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1 Alexandria Novo Political Science 327 Professor: Charles Adside III An Analysis of the Bush Administrations Environmental Legislation

Regarding Greenhouse Gas Emissions Introduction A well-documented rise in global temperatures has coincided with a significant increase in the concentration of carbon dioxide in the atmosphere. Scientists believe the two trends are related, and human actions are responsible for the increase in greenhouse gas emissions. When greenhouse gases are released into the atmosphere, they act like the glass in a greenhouse, trapping solar energy and slowing the escape of reflected heat. There are four major gases, carbon dioxide, methane, nitrous oxide, and fluorinated gases, which are considered greenhouse gases (EPA website). The vast majority of US greenhouse gas (GHG) emissions are carbon dioxide (84%), and 69% of carbon dioxide emissions are due to transportation and electricity (EPA website). For most of the Bush Administration, not much action was taken towards regulating GHG emissions. Throughout George W Bushs terms as president his stance on environmental issues was weak. Upon first being elected, Bush had the opportunity to sign the Kyoto Protocol, a climate change treaty that 192 parties ratified. However, Bush refused to sign it explaining that it placed the US at a disadvantage since developing countries were exempt from the Protocol and only developed countries were held responsible for reducing greenhouse gas emissions. He was against any legislation that exempted developing countries like India and China since they emit large amounts of GHG. Bush realized that in order to solve environmental problems facing future generations, all countries need to be held responsible, not just the developed ones. Throughout his presidency, Bush suggested two regulatory initiatives, the Clear Skies Initiative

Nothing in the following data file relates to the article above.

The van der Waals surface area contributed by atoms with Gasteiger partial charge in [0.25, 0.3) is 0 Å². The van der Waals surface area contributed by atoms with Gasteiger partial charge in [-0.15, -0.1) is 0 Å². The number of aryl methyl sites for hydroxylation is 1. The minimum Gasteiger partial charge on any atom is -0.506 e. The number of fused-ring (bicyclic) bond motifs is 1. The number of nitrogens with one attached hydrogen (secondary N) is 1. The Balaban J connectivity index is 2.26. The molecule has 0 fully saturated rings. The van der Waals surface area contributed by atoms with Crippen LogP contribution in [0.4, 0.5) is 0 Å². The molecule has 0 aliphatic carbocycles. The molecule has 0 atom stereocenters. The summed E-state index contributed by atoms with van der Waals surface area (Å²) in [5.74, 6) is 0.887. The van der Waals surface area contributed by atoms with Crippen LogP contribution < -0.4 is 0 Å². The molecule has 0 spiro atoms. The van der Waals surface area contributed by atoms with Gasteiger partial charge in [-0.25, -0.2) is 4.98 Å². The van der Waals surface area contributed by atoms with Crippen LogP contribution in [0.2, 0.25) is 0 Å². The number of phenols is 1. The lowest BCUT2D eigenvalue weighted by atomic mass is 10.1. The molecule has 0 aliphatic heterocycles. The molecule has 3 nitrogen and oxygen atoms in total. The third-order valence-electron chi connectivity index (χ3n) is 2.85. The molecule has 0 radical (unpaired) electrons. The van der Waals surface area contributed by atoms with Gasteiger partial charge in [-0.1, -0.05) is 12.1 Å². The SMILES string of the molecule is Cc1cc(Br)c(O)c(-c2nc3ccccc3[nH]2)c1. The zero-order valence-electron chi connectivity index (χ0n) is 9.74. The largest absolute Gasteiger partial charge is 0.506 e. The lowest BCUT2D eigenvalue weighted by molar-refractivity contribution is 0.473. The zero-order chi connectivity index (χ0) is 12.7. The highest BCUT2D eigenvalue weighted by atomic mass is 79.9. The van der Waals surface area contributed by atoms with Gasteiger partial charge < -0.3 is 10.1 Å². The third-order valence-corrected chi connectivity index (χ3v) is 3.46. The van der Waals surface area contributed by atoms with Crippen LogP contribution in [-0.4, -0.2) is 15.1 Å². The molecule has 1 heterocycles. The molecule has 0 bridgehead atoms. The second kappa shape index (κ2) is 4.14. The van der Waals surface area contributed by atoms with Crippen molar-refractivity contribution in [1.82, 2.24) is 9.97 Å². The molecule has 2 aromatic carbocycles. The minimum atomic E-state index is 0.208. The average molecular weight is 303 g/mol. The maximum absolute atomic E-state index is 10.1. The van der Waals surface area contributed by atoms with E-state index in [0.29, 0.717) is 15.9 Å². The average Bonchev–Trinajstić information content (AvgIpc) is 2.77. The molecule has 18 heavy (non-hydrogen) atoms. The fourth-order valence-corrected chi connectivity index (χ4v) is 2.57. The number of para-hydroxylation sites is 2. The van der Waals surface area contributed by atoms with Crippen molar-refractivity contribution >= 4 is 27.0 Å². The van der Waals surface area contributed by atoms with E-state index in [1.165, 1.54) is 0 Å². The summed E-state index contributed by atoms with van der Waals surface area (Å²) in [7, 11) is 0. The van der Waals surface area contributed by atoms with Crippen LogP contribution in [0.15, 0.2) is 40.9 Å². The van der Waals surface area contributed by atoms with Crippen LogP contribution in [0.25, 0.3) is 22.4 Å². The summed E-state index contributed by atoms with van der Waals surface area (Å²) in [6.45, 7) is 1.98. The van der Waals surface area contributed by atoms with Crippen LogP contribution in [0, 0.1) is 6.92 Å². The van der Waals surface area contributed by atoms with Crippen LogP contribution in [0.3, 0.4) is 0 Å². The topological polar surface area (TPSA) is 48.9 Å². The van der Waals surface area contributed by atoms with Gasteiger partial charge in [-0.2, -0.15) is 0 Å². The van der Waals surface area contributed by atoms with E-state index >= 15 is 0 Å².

2 and Methane to Markets Partnership, and only one was successful. Only after Massachusetts vs. EPA and did Bush address environmental problems caused by carbon dioxide; he spoke in the Rose Garden in response to the Courts ruling and how he felt the United States should respond to environmental problems. Clear Skies Initiative In February 2002, Bush announced the Clear Skies Initiative, which utilized the cap and trade system for coal-fired power plants (Reed 2012). The goal was to reduce three pollutants: sulfur dioxide, nitrogen dioxide, and mercury. Nitrous oxide was specifically included since power plants in the Midwest produce pollutants that cause acid rain on the East coast, which damages buildings and increases acidity of lakes and rivers (Reed 2012). The outline of the initiative is described: Plants would be given a quota, or cap, and allowed to sell (trade) any reductions below that cap to other plants that could not reduce emissions below their caps (Reed 2012). The president ordered the EPA to take action while waiting for broad legislation to limit nitrogen, sulfur, and mercury emissions. However, environmental groups protested the policy and stated that it would lessen the strength of the Clean Air Act. There was controversy with the EPA and conflicts with other offices in the administration. The bill was defeated in committee in 2005 by a vote of 9-9 (Reed 2012). Methane to Markets Partnership Bushs second policy effort was more successful and the EPA still utilizes this policy today. In 2004 Bush introduced Methane to Markets Partnership, which commits America funds and expertise to projects that collect and burn methane from landfills, wastewater, coral beds, and agricultural operations throughout the developing world (Reed 2012). Methane impacts global warming 21 times more so than carbon dioxide, and aggressive implementation of